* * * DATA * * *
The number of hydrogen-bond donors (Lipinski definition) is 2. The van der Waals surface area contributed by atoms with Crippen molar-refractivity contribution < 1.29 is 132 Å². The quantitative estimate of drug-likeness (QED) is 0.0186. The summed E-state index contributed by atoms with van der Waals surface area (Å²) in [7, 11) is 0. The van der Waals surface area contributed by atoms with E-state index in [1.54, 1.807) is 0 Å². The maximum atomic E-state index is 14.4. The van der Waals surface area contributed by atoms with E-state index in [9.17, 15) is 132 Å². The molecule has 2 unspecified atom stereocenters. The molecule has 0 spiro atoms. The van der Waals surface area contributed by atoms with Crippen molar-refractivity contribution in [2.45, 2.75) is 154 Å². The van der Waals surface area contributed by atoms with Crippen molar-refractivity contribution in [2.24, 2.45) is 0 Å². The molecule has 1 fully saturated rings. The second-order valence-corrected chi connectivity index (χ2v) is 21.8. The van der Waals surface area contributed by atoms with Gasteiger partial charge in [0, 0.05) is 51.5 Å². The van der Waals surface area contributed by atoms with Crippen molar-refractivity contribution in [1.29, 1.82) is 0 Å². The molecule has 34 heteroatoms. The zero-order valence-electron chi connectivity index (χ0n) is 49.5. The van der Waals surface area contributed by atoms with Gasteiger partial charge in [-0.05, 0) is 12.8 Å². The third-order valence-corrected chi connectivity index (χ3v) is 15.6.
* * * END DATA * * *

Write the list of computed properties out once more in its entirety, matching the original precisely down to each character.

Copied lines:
The number of hydrogen-bond donors (Lipinski definition) is 2. The van der Waals surface area contributed by atoms with Crippen molar-refractivity contribution < 1.29 is 132 Å². The quantitative estimate of drug-likeness (QED) is 0.0186. The summed E-state index contributed by atoms with van der Waals surface area (Å²) in [7, 11) is 0. The van der Waals surface area contributed by atoms with E-state index in [1.54, 1.807) is 0 Å². The maximum atomic E-state index is 14.4. The van der Waals surface area contributed by atoms with E-state index in [9.17, 15) is 132 Å². The molecule has 2 unspecified atom stereocenters. The molecule has 0 spiro atoms. The van der Waals surface area contributed by atoms with Crippen molar-refractivity contribution in [2.45, 2.75) is 154 Å². The van der Waals surface area contributed by atoms with Crippen molar-refractivity contribution in [2.24, 2.45) is 0 Å². The molecule has 1 fully saturated rings. The second-order valence-corrected chi connectivity index (χ2v) is 21.8. The van der Waals surface area contributed by atoms with Gasteiger partial charge in [0, 0.05) is 51.5 Å². The van der Waals surface area contributed by atoms with Crippen molar-refractivity contribution in [1.29, 1.82) is 0 Å². The molecule has 34 heteroatoms. The zero-order valence-electron chi connectivity index (χ0n) is 49.5. The van der Waals surface area contributed by atoms with Gasteiger partial charge in [-0.05, 0) is 12.8 Å². The third-order valence-corrected chi connectivity index (χ3v) is 15.6.